Classical Lessons in Business Education: Six Leadership Insights from the Trial of Socrates.
Originally published on October 30, 2018
By Devin Bigoness, Executive Director, Custom Programs. Reprinted with permission.
In this series of blog postings, Cornell University Classics Professor Mike Fontaine and Devin Bigoness, Executive Director for Custom Executive Education at the Cornell SC Johnson College of Business, apply insights from the classics to problems faced by leaders today. When most people think about business takeaways they look to unicorn companies (Amazon, Facebook) or modern day business role models (Richard Branson, Elon Musk), but we see great value in looking back to ancient wisdom for insights into the modern world. In this first posting we draw lessons from the trial of Socrates, the most famous philosopher in world history and, we think, the perfect place to start on our journey.
The trial and execution of Socrates in 399 BC is a pivotal moment in world (western) history. It’s the classic example of a miscarriage of justice, and one of the worst collective decisions of all time. The philosopher was prosecuted on the vague charges of “disrespecting the gods” and “corrupting young people,” and condemned to death by a majority vote. Here are six insights that all business leaders can learn from this moment in time.
1. Make haste slowly. Don’t be rash.
The trial had to start and finish in only one day. Socrates himself protested that this was likely to prove fatal to his cause. When an issue engages our emotions–making us angry, happy, sad, or scaring us–we often make a quick decision we soon regret. This is bad enough on the individual level, but in collective decisions we’re liable to amplify each other’s emotions. And worse, we all become most emotional in those very same moments that a decision counts the most, such as when a man’s life is at stake. In those cases, it’s too late for regret–there are no do-overs.
In these circumstances, you have to give people time for emotions to simmer down and reason to take over. So do make haste, but slowly. Even if your board decides not to implement your decisions, it still pays not to rush them.
This lesson also hits at one of the critical tensions in today’s business environment: How do you make solid decisions in a rapidly changing environment where you must move fast? One idea to think about is how do you fail fast and learn from experiments? Where are the “sandboxes” you can try out things in? For the important decisions you need to make, it takes practice and enhanced critical thinking capability to develop a process to go through to make sure you are making the right decisions when you need to. Often times we as leaders need to slow down to speed up, at least at first. It’s key to take time on important decisions your role calls on you to make, since these pivot points define a leader.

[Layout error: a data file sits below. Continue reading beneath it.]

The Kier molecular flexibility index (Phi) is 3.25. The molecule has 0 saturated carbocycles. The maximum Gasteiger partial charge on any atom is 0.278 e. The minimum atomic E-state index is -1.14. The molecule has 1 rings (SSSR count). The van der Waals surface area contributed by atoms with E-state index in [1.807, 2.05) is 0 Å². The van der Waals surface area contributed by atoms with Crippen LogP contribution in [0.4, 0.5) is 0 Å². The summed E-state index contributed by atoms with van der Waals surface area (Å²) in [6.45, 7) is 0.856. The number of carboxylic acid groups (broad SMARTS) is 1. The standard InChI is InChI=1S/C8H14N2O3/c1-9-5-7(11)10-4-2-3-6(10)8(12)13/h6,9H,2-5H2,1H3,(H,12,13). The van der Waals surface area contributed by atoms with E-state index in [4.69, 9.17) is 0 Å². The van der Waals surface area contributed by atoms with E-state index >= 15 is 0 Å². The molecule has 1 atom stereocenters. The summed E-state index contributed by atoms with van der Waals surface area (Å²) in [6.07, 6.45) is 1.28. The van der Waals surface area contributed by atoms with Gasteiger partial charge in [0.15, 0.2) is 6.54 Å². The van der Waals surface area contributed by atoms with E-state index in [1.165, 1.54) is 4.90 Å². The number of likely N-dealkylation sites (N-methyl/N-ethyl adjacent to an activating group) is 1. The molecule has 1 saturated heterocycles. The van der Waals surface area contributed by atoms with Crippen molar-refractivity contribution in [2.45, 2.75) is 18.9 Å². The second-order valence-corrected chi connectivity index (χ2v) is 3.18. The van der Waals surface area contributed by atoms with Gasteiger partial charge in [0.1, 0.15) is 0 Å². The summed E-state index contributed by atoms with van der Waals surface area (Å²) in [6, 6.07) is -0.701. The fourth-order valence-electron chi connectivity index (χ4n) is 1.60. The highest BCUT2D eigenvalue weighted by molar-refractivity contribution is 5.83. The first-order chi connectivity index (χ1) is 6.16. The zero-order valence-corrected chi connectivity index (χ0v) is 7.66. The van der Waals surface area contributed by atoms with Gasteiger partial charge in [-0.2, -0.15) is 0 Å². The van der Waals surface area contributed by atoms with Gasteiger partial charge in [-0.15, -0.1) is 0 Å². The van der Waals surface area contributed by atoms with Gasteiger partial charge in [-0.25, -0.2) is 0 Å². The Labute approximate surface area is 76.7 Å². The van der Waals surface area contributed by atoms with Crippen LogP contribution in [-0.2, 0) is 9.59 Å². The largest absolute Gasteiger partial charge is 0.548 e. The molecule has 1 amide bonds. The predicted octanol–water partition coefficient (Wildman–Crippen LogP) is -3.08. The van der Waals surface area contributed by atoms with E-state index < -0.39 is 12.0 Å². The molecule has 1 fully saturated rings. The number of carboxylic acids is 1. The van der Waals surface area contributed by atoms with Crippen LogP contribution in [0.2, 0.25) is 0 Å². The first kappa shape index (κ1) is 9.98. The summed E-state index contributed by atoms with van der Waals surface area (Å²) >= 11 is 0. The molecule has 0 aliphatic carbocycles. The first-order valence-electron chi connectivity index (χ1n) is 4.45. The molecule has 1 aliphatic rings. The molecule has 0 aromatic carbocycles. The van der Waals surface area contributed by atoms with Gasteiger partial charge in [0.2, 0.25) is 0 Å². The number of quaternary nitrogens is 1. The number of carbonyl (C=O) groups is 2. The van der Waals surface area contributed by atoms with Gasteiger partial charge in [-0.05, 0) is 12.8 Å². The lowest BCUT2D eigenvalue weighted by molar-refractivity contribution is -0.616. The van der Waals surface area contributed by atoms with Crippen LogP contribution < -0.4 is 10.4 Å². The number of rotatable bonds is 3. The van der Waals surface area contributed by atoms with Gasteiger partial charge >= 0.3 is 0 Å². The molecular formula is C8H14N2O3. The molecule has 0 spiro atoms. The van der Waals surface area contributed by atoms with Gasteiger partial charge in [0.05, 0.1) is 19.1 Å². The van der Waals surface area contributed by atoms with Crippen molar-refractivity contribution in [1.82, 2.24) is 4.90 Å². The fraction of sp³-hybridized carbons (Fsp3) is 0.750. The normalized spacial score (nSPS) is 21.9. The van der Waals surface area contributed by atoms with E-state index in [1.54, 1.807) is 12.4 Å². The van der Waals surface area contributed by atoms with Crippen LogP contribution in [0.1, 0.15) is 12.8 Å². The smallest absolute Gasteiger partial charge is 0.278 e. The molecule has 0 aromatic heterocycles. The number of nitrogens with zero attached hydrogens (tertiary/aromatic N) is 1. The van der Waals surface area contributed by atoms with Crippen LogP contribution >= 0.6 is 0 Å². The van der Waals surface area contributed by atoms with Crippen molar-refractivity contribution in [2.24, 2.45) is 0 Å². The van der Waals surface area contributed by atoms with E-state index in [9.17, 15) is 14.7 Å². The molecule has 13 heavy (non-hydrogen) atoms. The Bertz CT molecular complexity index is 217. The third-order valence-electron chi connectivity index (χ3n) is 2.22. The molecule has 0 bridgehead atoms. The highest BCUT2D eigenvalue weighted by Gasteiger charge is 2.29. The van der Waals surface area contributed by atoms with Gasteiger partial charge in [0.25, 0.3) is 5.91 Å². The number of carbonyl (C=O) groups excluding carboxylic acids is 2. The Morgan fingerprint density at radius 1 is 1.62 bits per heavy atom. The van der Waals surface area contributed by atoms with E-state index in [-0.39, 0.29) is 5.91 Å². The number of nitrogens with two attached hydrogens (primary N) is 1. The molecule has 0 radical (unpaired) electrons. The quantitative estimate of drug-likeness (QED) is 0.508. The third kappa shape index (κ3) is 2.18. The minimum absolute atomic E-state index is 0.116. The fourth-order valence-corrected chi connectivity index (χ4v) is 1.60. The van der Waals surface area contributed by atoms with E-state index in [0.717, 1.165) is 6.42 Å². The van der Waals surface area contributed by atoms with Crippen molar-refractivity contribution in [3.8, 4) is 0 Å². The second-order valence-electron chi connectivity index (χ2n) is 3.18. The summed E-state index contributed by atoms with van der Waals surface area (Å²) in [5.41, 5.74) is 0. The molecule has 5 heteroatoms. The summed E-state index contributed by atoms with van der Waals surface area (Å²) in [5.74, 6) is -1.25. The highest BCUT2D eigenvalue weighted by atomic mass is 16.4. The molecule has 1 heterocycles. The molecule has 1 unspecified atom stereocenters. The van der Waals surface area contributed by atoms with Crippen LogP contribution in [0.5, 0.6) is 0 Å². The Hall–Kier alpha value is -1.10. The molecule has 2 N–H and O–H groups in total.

2. Be crystal clear what problem you’re trying to solve.
Socrates was convicted on a charge of disrespecting the gods, but even the people who charged him with that crime weren’t exactly sure what it meant or how you could prove it. No surprise that the jurors couldn’t decide, either. They were sure they knew it when they saw it, but most people ever since have disagreed. Don’t be satisfied with vagueness–and don’t act on it.
This lesson is particularly critical for new ventures. A key question to ask when identifying a new potential solution is, What problem are we really trying to solve? In today’s work on Design Thinking, there is a strong focus on going to the customer/stakeholder and figuring out what the real challenge they are facing is. Often times we think we know the problem and therefore the solution, but what if the problem is the wrong one? This takes enhanced empathy to understand whose problem is it and what the real problem is before we try to solve it.
3. Do due diligence.
Socrates would talk to anyone who’d listen, and especially to anyone who claimed special expertise in some area. He always came away realizing that people aren’t as knowledgeable as they think they are. It didn’t make him popular but it did make him wise. A good leader would do well to verify her team’s expertise and to encourage and empower that team to fill in any gaps.
In today’s environment, we have found that leaders face two critical challenges. The first is to develop insights from the world around them through learning. The second is to communicate those insights effectively and take action on them. Part of this first challenge is to keep in mind what are your sources of information. In order to make the best decision, you need a wide source of information so you can figure out the whole story. Often times you can do this by broadening your network of contacts. For example, if all of your network is in the Engineering/Technical area, than all of your solutions/ideas will come from those sources and you’ll miss other perspectives on the situation, perhaps from more of a business operations area or a totally different area like music.
4. Give your team room to talk it out.
Socrates insisted on the value of talking problems through, exploring their suppositions and implications. He was especially sensitive to getting off on the wrong foot. Even at a late stage of discussion, he was always willing to consider a challenge to his starting point, and to explain his thinking to his team.